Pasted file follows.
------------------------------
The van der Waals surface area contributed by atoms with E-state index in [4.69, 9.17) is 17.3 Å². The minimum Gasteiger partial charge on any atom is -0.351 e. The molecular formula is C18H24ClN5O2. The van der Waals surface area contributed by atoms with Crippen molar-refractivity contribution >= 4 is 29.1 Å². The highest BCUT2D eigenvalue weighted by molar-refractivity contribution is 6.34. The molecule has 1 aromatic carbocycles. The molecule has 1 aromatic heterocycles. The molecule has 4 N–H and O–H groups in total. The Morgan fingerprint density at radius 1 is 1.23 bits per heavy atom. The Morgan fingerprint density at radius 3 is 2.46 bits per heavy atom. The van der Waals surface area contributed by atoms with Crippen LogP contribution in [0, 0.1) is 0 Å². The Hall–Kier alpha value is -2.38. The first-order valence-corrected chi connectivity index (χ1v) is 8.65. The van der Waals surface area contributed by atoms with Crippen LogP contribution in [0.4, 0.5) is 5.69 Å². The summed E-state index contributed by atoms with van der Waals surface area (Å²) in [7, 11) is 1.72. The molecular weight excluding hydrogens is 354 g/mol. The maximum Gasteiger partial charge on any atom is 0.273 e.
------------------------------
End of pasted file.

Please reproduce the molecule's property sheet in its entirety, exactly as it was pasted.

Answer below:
The van der Waals surface area contributed by atoms with E-state index in [4.69, 9.17) is 17.3 Å². The minimum Gasteiger partial charge on any atom is -0.351 e. The molecular formula is C18H24ClN5O2. The van der Waals surface area contributed by atoms with Crippen molar-refractivity contribution >= 4 is 29.1 Å². The highest BCUT2D eigenvalue weighted by molar-refractivity contribution is 6.34. The molecule has 1 aromatic carbocycles. The molecule has 1 aromatic heterocycles. The molecule has 4 N–H and O–H groups in total. The Morgan fingerprint density at radius 1 is 1.23 bits per heavy atom. The Morgan fingerprint density at radius 3 is 2.46 bits per heavy atom. The van der Waals surface area contributed by atoms with Crippen LogP contribution in [0, 0.1) is 0 Å². The Hall–Kier alpha value is -2.38. The first-order valence-corrected chi connectivity index (χ1v) is 8.65. The van der Waals surface area contributed by atoms with Crippen LogP contribution in [0.4, 0.5) is 5.69 Å². The summed E-state index contributed by atoms with van der Waals surface area (Å²) in [7, 11) is 1.72. The molecular weight excluding hydrogens is 354 g/mol. The maximum Gasteiger partial charge on any atom is 0.273 e.